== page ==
My favorite Christmas happened in the year I finally got to know my mother — and also myself.
Mother died of cancer when she was 29 years old. I was 4, and my sister was 6. For the first two years of the 1950s, Mother had been in and out of the hospital, and I have very few memories of my life with her. I remember having my tonsils removed when I was 2 and being allowed to stay in a crib in my mother’s hospital room. I remember almost getting hit by a car and Mother taking me into her bed and making me feel safe again.
I remember Mother’s funeral, and the casket closing, and my sobbing pleas to snuggle in those safe, loving arms once more.
The rest of the few short years we had together are not a blur, but a vacuum.
My father remarried a couple years later, and I had a caring stepmother to raise me. But I still missed knowing my mother.
As an adult, on a trip home to Wisconsin for Christmas, I visited my aunt, Francis Quinn. I had no way of knowing she was about to give me the most wonderful gift imaginable: dozens of letters my mother had written to her from the time of her diagnosis to a month before her death.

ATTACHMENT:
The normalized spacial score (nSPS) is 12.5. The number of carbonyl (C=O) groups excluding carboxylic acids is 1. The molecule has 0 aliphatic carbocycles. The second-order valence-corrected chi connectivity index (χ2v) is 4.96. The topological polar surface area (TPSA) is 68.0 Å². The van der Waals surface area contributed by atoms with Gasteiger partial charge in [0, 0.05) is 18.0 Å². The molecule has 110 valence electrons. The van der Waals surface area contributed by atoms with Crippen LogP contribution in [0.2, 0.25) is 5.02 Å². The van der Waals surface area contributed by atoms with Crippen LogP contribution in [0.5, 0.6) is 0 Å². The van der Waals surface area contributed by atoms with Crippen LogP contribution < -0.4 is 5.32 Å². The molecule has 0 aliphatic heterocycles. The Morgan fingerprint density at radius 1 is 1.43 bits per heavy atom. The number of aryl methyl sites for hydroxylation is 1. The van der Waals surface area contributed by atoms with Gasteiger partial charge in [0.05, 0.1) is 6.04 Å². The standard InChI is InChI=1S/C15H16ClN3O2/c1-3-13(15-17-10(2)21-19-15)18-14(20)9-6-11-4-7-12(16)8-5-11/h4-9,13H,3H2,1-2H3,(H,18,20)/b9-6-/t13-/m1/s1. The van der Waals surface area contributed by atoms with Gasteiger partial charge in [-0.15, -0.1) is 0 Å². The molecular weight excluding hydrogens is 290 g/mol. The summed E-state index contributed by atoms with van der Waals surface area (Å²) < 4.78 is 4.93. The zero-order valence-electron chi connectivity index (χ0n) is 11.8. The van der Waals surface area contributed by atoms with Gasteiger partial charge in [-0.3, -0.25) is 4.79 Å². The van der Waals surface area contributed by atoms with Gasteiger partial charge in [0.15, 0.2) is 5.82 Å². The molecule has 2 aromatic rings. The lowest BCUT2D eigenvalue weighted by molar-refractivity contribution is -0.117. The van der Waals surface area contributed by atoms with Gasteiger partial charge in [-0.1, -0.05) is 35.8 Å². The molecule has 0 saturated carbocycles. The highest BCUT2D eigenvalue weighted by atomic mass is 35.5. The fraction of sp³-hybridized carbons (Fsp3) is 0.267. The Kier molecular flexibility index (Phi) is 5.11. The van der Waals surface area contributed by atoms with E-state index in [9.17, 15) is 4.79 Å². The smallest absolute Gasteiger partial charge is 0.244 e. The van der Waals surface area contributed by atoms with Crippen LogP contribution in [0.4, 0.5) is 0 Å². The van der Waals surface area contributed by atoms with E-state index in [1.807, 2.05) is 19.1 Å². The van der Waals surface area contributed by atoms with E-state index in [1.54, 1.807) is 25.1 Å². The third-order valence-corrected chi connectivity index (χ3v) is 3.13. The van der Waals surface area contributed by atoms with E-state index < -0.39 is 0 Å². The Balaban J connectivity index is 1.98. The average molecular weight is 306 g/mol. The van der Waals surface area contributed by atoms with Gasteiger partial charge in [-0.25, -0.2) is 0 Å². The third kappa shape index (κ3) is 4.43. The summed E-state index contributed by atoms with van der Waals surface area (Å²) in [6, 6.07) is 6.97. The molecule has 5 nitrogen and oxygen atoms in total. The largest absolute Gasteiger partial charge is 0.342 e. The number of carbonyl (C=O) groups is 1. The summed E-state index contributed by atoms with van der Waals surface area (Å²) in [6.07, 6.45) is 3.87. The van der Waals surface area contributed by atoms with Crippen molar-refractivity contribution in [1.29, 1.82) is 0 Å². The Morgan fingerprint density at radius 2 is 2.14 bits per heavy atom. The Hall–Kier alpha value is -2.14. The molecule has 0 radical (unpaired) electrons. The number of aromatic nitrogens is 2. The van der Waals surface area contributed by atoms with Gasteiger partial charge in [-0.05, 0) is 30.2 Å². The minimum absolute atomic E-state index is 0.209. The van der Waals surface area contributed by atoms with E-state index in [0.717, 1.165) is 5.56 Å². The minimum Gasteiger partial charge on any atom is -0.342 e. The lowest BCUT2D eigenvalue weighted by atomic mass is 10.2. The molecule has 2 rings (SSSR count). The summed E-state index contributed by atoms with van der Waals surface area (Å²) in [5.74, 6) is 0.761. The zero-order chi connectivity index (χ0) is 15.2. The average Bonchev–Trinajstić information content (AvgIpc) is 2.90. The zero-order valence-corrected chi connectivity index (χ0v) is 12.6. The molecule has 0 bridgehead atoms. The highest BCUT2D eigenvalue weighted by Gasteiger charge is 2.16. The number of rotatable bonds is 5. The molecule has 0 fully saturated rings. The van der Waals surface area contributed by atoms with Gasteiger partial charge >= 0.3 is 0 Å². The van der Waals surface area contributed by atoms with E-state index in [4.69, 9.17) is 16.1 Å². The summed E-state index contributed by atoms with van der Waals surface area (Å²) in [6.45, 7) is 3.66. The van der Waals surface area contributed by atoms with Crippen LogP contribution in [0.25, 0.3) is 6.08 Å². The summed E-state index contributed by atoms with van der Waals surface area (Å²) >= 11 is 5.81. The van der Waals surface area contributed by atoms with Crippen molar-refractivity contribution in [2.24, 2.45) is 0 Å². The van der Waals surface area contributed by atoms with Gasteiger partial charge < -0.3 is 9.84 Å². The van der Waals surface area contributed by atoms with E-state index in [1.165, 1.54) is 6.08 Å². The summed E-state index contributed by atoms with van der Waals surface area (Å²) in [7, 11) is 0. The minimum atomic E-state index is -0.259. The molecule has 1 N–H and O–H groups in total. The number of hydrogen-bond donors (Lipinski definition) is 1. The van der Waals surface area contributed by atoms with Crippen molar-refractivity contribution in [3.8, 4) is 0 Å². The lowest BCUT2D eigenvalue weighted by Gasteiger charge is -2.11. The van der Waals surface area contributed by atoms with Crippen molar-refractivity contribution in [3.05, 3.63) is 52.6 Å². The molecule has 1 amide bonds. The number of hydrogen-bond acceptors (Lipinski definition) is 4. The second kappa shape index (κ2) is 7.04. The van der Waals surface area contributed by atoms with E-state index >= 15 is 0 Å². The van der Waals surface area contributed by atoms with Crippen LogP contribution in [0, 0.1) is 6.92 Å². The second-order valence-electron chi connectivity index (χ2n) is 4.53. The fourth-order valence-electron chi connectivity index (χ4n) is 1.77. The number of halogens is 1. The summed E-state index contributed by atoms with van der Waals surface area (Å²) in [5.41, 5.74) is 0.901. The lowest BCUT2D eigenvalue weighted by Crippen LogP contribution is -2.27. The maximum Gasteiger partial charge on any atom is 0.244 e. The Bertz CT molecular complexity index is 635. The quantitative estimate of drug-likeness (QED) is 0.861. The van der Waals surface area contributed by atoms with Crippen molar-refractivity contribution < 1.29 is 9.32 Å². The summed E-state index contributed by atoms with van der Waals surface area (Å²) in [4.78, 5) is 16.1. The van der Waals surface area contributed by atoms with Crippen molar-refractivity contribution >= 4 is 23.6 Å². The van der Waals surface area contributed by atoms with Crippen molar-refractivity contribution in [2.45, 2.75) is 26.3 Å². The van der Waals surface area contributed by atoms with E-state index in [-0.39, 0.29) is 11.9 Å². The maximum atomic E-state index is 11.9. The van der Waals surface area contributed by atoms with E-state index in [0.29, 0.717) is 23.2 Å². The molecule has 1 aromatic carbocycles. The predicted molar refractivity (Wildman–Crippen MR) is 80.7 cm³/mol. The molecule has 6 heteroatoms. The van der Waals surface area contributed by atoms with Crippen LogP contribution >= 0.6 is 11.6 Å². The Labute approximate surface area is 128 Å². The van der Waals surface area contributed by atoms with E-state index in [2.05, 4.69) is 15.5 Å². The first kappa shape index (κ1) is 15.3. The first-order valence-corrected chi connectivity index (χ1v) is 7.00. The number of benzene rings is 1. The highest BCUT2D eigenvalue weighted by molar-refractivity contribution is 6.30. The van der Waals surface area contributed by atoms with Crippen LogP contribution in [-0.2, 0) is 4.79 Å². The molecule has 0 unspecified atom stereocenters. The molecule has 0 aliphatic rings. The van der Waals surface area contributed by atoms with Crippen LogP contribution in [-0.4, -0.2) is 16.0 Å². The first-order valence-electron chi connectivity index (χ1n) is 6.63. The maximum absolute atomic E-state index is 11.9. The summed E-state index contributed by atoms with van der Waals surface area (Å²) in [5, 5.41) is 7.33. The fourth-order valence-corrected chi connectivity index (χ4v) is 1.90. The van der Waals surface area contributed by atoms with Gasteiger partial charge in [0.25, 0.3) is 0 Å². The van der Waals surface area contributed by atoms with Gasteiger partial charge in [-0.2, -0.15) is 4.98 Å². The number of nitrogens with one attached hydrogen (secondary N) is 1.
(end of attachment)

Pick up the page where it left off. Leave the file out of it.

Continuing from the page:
What an emotional but thrilling experience to read about the minutiae of our daily life! The letters reveal my mother’s strong will to try anything to survive; her faith, courage, optimism and wit; and her practical thoughts about her husband and the two young daughters she would not see grow up.
The year I received her letters, I turned 50 on Dec. 20. Mother would have celebrated her 75th birthday that Christmas Day. She always said I was her favorite Christmas gift, and, that year, a loving aunt gave my mother back to me. Reading her thoughts and visualizing the stories she told about our daily happenings, I also recognized traits she had passed on to me, values she had instilled. A priceless gift I will always be grateful for.